When the Widowmaker Found a Tampa Electric Team Member


Ron and wife Jayne at the 2022 American Heart Association’s Tampa Heart Walk.

Ever the resourceful type – driven to lose weight as a kid, a bodybuilder in his twenties – Ron Kennedy decided to pour his own sidewalk at his home in the Wimauma area of southern Hillsborough County. (How many people do you know who do that?) It was Nov. 19, 2009. A warm day. He was 42.

As he worked, Tampa Electric’s superintendent of Generation began to feel fatigued. He sat down. Heat and dehydration, he thought at first; that’s what this is. But things felt wrong on the left side of his body.

A flickering parade of instants after that. Calling his wife. His wife was coming home from an appointment. After talking with her, she called the paramedics. Paramedics who, after they arrived, at first thought the problem was something the hospital could check, just to be safe.

And the ambulance pulling off the road so a helicopter could churn down and fly Ron to Tampa General Hospital before he died.

The Widowmaker had found him. Just like a heart attack had found his mom at age 39.


New at TECO, Ron had befriended an old hand, Larry Chandler (since retired). Larry had experienced a heart attack. In casual conversation, Ron asked what it felt like.

“Like an elephant sitting on your chest,” Larry said.

On his would-be sidewalk in Wimauma, Ron understood. It wasn’t dehydration. It was worse. The way he knew how to understand his symptoms, and share them with his wife, probably saved his life.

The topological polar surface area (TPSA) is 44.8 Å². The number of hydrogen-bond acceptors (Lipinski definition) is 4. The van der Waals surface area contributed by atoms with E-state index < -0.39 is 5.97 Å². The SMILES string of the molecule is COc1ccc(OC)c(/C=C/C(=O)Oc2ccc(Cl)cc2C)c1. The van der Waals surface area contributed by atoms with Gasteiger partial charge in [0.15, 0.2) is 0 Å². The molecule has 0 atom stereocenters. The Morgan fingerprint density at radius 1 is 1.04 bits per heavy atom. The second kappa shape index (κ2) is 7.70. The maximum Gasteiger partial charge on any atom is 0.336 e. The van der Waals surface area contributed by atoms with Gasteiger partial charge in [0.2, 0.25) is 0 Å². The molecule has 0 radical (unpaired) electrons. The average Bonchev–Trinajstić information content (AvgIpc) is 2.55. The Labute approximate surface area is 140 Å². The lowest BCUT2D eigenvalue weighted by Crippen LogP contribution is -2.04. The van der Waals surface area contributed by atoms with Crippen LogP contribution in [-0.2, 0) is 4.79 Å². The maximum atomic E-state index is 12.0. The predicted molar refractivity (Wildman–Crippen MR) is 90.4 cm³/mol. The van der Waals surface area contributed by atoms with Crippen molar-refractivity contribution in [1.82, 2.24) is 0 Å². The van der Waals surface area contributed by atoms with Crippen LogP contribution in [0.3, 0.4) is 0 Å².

The cardiologist at Tampa General told Ron he didn’t just have a heart attack; he’d had a major heart attack – among the worst, with zero blood flow to the left side of the heart. The Widowmaker, his family physician called it.

Fate smiled on Ron.

“I can’t say enough about the paramedics and the TGH staff,” he said. “They ran like a well-oiled machine, best I’ve ever seen.”

Ron has a stent in his heart. He exercises, eats well and doesn’t smoke. His mom’s experience – a heart attack that didn’t kill her at first but that led to increasing disability – remains prominent in his mind.

“I tried to prepare,” he said. “I couldn’t prepare enough.”

But he shares his story with his team members and with his company in blog posts like this. Talking about things like heart attacks is the easiest way to get people to start thinking about themAnd protecting themselves. Even if many people know the misery they can inflict all too well.

What they could’ve done to Ron but didn’t.

The Heart of the Matter

Ron could not finish the sidewalk he started. That’s OK. He’s around to finish the lifesaving process he and his wife started, and that’s what matters. He has something better than a perfect sidewalk; he has a path that always reminds him of what can happen, and what people can do.

“When my company got into the Heart Walk, it really got me energized,” he said.

So, he’ll be walking in Tampa on Nov. 4. (He’s the captain of Team OPM, incidentally, leading a dedicated group of people like him who believe in the power of prevention; you can help their cause with an easy-to-make donation!)

And he’ll always remember the day that changed everything, when he could’ve died right there on the sidewalk without quick thinking, a crucial conversation from the past – and a loved one knowing what to do.